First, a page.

original in de Stefan Blechschmidt
de to en Jürgen Pohl
Being a trained electrician, I found myself in 1990 in front of a CAD workstation to develop a switch and control station. Obviously, I got infected by a then unknown 'virus', and that's just fine.
Brian C.Lane has written a program for the temperature sensor DS1820 from DALLAS Semiconductor It is not hard to assemble a temperature monitoring system with these two components and a handful of other parts.
Brian C.Lane has modified his page and discontinued the version I used. You can therefore download it from here: digitemp-1.3.tar.gz
Those of you who want to use his current versiondigitemp-3.2.0.tar.gz can download it from http://www.digitemp.com/software.shtml .
The sensor was originally produced by DALLAS Semiconductor which has merged to Maxim/Dallas Semiconductor. According to the data specification the sensor can measure temperatures from -55°C to 125°C. The measurement data are generated as a digital signal with a width of 9 bits. In addition each sensor owns a 64 bit I.D. number, allowing to interface (bus) a number of sensors. It is possible to utilize 100 sensors on a bus of a length of 300m .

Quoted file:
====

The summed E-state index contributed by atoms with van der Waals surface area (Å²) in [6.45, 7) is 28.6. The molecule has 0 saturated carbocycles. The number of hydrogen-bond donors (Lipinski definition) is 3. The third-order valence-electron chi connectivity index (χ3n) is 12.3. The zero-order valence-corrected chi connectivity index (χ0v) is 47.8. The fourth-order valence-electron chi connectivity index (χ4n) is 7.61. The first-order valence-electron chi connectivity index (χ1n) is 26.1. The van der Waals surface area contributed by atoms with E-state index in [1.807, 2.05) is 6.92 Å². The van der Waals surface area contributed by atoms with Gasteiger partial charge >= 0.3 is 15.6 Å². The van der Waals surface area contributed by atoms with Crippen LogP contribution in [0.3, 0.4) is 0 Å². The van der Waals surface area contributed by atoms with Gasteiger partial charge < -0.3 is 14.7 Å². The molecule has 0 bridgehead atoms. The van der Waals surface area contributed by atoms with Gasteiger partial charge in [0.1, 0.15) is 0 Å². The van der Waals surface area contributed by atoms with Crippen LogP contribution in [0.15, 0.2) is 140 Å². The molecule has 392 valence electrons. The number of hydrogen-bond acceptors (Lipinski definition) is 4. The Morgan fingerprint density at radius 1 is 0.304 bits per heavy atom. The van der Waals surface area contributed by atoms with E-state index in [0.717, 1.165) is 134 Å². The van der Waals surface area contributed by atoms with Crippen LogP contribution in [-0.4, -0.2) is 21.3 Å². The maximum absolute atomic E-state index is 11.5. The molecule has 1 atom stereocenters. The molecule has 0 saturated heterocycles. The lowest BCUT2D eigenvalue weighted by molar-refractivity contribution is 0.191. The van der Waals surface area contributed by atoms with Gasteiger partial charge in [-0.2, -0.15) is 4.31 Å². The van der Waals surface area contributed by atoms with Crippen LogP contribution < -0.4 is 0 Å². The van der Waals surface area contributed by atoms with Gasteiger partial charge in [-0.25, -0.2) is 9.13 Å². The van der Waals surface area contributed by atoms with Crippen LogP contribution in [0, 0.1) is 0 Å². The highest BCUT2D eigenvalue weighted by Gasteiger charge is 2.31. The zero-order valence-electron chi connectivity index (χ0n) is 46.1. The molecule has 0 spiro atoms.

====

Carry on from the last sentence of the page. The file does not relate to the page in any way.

The circuit we are presenting here shall work with only 10 sensors on a bus of 60m. I am using at present 4 sensors on a bus of about 12m.
You can find more information about the sensor in this Spec Sheet.
I want to add that the circuit presented here can measure only up to 75°C, which should be adequate for our application.
To be able to connect the sensor to the serial interface we need additional components. You will find them at most of the retailers of electronic parts, in the internet or -even better- in the electronics store around the corner.
|1||Resistor||1,5 k Ohm||--------|
|2||Schottky Diode||1N5818||BAT 43|
|1||Zener Diode||1N5228||ZPY 3,9V|
|1||Zener Diode||1N5234||ZPY 6,2V|
Since the interface circuit is very simple I choose to assemble it on a breadboard. Sorry for my soldering artwork :-).
With some skills the components can be installed in the plug of the serial interface.
On this page of LinuxNetMag we can find an article on digitemp, also a forum describing a circuit for measurements above 75°C. I have not yet testet that circuit.
For our interface circuit only two contacts of the sensor are required, the connector VDD can be removed. I simply snipped it off :-).
Here is a table of the circuit of the interface card, the sensors and the serial interface.
|DTR||20||4||Data (PIN 2)|
|RXD||3||2||GND (PIN 1)|
|GND||1 and 7||5|
The software is available as a tar archive, it can be installed with the command:
tar -xvzf digitemp-1.3.tar.gzin the current directory.
In the newly installed directory
digitemp1-3 we find the source code,
documentation and some Perl scripts, but also the binaries
digitemp, which can be used as they
digitemp is invoked without parameters we
will get an overview of the parameters presented.